Undaunted he set up as a commercial artist, but floundered until his dad began acting as his agent.

Ken’s big break was a blagger’s triumph. He talked his way into an interview with the Art Editor of the Manchester Evening News and came away with a commission for a strip for its new Children’s Section. The Adventures of Fudge the Elf launched in 1938 and ran until 1963, with only a single, albeit lengthy, hiatus from 1941 to 1946 when Reid served in the armed forces.

From the late 1940s onwards, Reid dallied with comics periodicals: with work (Super Sam, Billy Boffin, Foxy) published in Comic Cuts and submissions to The Eagle, before a fortuitous family connection (Reid’s brother-in-law was Dandy illustrator Bill Holroyd) brought DC Thomson managing editor R.D. Low to his door with a cast-iron offer of work.

On April 18th 1953 Roger the Dodger debuted in The Beano. Reid drew the feature until 1959 and created numerous others including the fabulously mordant doomed mariner Jonah, Ali Ha-Ha and the 40 Thieves, Grandpa and Jinx among many more.

In 1964 Reid and fellow unappreciated superstar Leo Baxendale jumped ship and began working for DCT’s arch rival Odhams Press. This gave Ken greater license to explore his ghoulish side: concentrating on comic horror yarns and grotesque situations in strips like Frankie Stein, and The Nervs in Wham! and Smash! as well as more visually wholesome but still strikingly surreal fare as Queen of the Seas and Dare-a-Day Davy.

In 1971 Reid devised Faceache – arguably his career masterpiece – for new title Jet. The hilariously horrific strip was popular enough to survive the comic’s demise – after a paltry 22 weeks – and was carried over in a merger with stalwart periodical Buster where it thrived until 1987. During that time he continued innovating and creating through a horde of new strips such as Creepy Creations, Harry Hammertoe the Soccer Spook, Wanted Posters, Martha’s Monster Makeup, Tom’s Horror World and a dozen others.

Ken Reid died in 1987 from the complications of a stroke he’d suffered on February 2nd, whilst at his drawing board, putting the finishing touches to a Faceache strip.

On Reid’s passing the strip was taken over by Frank Diarmid who drew until its cancelation in October 1988.

The astoundingly absorbing comedy classic is a perfect example of resolutely British humorous sensibilities – absurdist, anarchic and gleefully grotesque – and revolves around a typically unruly and unlovely scrofulous schoolboy making great capital out of a unique gift, albeit often to his own detriment and great regret…

Ricky Rubberneck early discovered an appalling (un)natural ability of scrunching (or “scrungeing”) up his face into such ghastly contortions that he could revolt, disgust and terrify anyone who gazed upon him. Over the weeks and years, the modern medusa worked hard to polish his gifts until his foul fizzog could attain any formation. Eventually his entire body could be reshaped to mimic any creature or form, real or imagined. Naturally, he used his powers to play pranks, take petty vengeances, turn a temporary profit, deal with bullies and impress his pals.

Just as naturally, those efforts frequently resulted in the standard late 20th century punishments being dealt out by his dad, teachers and sundry other outraged adults…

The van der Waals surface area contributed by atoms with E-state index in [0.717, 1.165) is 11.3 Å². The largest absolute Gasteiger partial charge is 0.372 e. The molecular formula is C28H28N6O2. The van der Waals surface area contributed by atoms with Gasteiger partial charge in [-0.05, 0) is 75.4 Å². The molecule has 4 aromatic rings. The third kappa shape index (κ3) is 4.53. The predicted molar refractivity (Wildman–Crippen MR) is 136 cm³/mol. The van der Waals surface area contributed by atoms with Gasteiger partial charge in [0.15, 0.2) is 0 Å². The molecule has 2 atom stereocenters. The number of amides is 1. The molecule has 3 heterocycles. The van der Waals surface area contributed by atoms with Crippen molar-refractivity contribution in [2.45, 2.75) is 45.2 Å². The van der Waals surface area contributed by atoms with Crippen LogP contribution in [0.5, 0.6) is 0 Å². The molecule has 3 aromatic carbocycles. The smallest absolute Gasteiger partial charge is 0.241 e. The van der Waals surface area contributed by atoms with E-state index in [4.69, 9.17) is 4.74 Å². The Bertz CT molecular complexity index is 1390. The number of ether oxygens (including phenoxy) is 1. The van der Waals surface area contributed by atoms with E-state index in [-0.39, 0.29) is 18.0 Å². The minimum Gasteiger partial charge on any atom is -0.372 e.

This stunning hardback (and eBook) celebration – hopefully the first of many – is part of Rebellion’s ever-expanding Treasury of British Comics and collects all 22 Jet episodes (spanning May 1st – 29th September 1971, plus the remaining 78 from Buster & Jet beginning with October 2nd and concluding with March 24th 1973.

The potent package is garnished with an appreciative Introduction by Alan Moore – ‘The Unacceptable Face of British Comics’ – a fondly intimate reminiscence in Antony J. Reid’s ‘My Father Ken Reid’ and a full biography of the great man…

What follows is an outrageous outpouring of raw cartoon creativity as Reid, writing and drawing with inspired effulgence, spins a seemingly infinite skein of comedy gold on his timeless theme of a little boy who makes faces at the world.

Weekly deadlines are a ferocious foe however, and a couple of strips reprinted were written by unsung pro Ian Mennell, whilst – between January and September 1972 – a fill-in artist (possibly Robert Nixon?) illustrated 16 episodes, presumably as Reid’s other commitments such as Jasper the Grasper, The Nervs or his numerous funny football features in Scorcher & Score mounted.

In these pages though, the accent is on madcap tomfoolery as the plastic-pussed poltroon undergoes a succession of fantastic facial reconfigurations: terrifying teachers, petrifying posh and pushy landowners, mimicking monstrous beasts, outraging officious officialdom and entertaining an army of schoolboy chums and chumps.

Orchards are raided, competitions are entered, plays and school trips are upstaged and aborted and even actual spooks and horrors are afforded the shocks of their unlives as Faceache gurns his way through an endless parade of hilarious hijinks.

These cartoon capers are amongst the most memorable and re-readable exploits in all of British comics history: smart, eternally funny and beautifully rendered. This a treasure-trove of laughs that spans generations and deserves to be in every family bookcase.
© 1971, 1972, 1973 & 2017 Rebellion Publishing Ltd. Introduction © Alan Moore. Faceache is ™ Rebellion Publishing Ltd. All Rights Reserved.

Bunny vs Monkey Book 5: Destructo and Other Ridiculous Stories